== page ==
3. Create enhanced connection through app-based amenities.

The en masse shift to remote work has introduced an interesting dichotomy in how we engage with our peers. On one hand, we are collaborating like never before, proving the ability to work without geographic boundaries. Teams are no longer limited by physical presence and can now be structured on what each individual brings to the table, regardless of location. This gives whole new meaning to the concept of “expanding your network,” with seemingly limitless potential for growth. On the other hand, we are craving the serendipity of the workplace, the casual collisions that lead to spontaneous conversations and unforced collaboration.

This dichotomy leads us to believe that our current tools are falling a bit flat. So, with virtual networks expanding exponentially, how do we facilitate more meaningful connections with our colleagues and gain back some of the spontaneity of the physical office?

What if companies created internal social platforms that allowed employees to expand their network and provided more opportunities for seamless interactions and collaboration? Could employees create workplace profiles and instantly connect with others in the company who live in the same neighborhood or have a similar interest? Acting as a digital extension of the physical workplace, could a virtual assistant nudge employees to interact with colleagues based on a variety of metrics, such as daily habits, professional goals, or mutual connections?

Could app-based solutions help people know their neighborhood better by providing recommendations on lunch spots, local hangouts, or delivery services? Could they facilitate office rituals and create entirely new ones, from coffee chats, to group workouts hosted in person or livestreamed to connect employees, regardless of where they are working?

As we navigate a hybrid work future, technology can enhance both our work at home and in the office; allow for a seamless and fluid transition between each of these modes; and keep us connected to our teams, our communities, and our individual needs.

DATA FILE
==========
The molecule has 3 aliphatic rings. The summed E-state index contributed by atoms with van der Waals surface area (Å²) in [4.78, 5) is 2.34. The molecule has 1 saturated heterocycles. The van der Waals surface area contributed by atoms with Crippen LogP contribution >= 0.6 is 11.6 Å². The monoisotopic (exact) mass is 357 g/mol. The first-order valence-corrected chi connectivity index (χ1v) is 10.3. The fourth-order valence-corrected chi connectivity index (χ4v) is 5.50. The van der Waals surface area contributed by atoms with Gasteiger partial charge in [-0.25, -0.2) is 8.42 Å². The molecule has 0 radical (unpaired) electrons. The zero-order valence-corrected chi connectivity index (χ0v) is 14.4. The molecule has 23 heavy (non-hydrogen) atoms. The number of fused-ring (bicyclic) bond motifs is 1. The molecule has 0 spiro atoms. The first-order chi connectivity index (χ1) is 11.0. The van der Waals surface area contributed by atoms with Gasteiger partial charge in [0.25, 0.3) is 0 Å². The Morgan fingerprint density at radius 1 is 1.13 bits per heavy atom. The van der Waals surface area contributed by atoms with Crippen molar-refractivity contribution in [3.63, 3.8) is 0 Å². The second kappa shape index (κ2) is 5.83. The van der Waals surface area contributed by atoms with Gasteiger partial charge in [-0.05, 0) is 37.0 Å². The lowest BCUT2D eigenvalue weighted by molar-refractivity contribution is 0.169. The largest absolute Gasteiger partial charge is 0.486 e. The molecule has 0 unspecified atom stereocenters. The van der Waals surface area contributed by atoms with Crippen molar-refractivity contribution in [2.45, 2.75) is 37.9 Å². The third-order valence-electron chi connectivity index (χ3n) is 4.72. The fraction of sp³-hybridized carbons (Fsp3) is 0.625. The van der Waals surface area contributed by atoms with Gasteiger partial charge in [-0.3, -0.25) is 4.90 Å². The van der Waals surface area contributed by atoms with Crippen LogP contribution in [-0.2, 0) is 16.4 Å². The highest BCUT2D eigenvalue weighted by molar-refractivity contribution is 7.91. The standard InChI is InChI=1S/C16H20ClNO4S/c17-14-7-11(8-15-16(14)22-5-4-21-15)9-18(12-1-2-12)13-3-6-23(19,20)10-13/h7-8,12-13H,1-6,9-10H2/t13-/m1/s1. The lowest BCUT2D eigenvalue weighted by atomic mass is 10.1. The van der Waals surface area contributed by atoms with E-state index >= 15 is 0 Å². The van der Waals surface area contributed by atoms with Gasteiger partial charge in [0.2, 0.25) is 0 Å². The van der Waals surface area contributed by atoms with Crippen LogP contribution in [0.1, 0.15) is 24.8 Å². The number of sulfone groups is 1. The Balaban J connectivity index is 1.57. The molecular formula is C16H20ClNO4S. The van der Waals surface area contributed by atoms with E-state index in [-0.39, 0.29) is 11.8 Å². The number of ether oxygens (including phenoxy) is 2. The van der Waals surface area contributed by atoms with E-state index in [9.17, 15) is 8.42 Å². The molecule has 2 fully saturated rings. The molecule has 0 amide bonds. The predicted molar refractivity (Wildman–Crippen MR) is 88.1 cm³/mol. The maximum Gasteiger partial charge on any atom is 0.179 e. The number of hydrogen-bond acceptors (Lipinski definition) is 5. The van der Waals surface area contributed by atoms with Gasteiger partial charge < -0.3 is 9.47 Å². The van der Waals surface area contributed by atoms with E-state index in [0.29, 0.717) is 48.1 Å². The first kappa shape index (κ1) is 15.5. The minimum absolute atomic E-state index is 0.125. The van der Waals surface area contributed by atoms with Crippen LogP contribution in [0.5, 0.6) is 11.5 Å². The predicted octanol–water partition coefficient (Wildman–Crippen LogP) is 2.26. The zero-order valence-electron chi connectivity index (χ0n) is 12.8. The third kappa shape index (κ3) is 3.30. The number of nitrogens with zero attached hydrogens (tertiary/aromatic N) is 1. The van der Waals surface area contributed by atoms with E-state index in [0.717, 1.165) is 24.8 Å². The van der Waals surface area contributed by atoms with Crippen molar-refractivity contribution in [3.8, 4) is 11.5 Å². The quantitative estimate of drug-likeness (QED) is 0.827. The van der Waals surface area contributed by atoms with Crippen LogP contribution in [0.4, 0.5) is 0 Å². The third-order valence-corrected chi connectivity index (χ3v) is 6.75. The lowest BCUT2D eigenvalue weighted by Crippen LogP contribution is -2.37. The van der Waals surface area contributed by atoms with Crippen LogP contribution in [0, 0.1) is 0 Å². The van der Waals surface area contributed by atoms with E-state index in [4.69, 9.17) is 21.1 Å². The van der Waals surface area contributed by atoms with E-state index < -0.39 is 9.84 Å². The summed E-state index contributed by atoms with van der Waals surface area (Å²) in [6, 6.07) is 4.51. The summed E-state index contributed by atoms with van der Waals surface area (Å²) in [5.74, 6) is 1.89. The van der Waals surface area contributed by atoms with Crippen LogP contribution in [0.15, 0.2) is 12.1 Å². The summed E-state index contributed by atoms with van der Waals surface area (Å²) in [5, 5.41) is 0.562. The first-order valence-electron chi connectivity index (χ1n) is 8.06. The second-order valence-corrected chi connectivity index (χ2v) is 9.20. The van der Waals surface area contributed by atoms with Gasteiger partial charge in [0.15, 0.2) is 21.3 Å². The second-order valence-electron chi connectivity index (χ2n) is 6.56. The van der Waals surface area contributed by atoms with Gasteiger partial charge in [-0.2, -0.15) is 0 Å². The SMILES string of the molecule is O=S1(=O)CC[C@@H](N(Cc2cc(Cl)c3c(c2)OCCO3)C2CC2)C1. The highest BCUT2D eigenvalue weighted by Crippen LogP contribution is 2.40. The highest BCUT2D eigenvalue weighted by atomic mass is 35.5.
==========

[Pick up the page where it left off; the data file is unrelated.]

4. Self-actualization becomes a cornerstone to company culture.

The past several months have taught us much about prioritization and understanding what motivates us in our work and lives. For many, it’s been a confusing time of feeling less focused, undermotivated, isolated, and lonely.

In a survey by ValuePenguin, more than half of respondents said their mental health is suffering due to the pandemic. Additionally, Deloitte’s 2020 Global Human Capital Trends found that 93% of the organizations surveyed identified “sense of belonging” as a key driver to organizational success moving forward, but only 13% say they are very ready to address this trend. The workplace must make a tangible shift, and organizations must take responsibility in helping their employees heal and remedy the inequities in experience that have come to light during this global crisis.

So, how do companies successfully pivot and provide opportunities for employees to pursue self-understanding? It is essential to create spaces that are welcoming, judgement-free, and truly accepting of all. Leadership and policies must be redesigned to support mental wellness. Internal platforms need to be fueled by purpose, supporting employees as “whole humans” in how they work, live, engage, and feel.

Can companies support employees holistically through team therapists, life coaches, nutritionists, community managers, or entirely new roles? How can they restructure teams and traditional metrics of success so that employees truly understand how they are uniquely suited to add value and support their projects, teams, and organizational goals?

Forward-thinking organizations must start with the individual in order to support the larger goals of the team and organization. As we equip employees to better understand themselves, we create an environment where they can better empathize with their fellow coworkers. By prioritizing acceptance, purpose, and productive autonomy, we can facilitate discovery, innovation, and thoughtful intention throughout the workforce.

Embracing the idea of knowledge as amenity — knowledge of ourselves, our peers, and our environments — will help us align and empathize with the individual and the organization, lead with conviction, and regain a bit of the humanity we may have lost in our previous unwavering focus on productivity.

Amenities should be vessels for communicating a company’s culture by responding to what employees are craving most: the freedom and acceptance of choice. We must empower individuals to be where they want to be, when they need to be, and be seen as they so choose, and we must fully equip them with a reimagined set of tools, policies, and the physical and digital spaces to embrace their best, whole selves.

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Sarah Brengarth
Sarah is a design manager and strategic thinker with a passion for designing authentic and meaningful spaces for her clients. With a background in architecture, she prides herself on approaching projects holistically. Sarah is based in San Jose, California. Contact her at .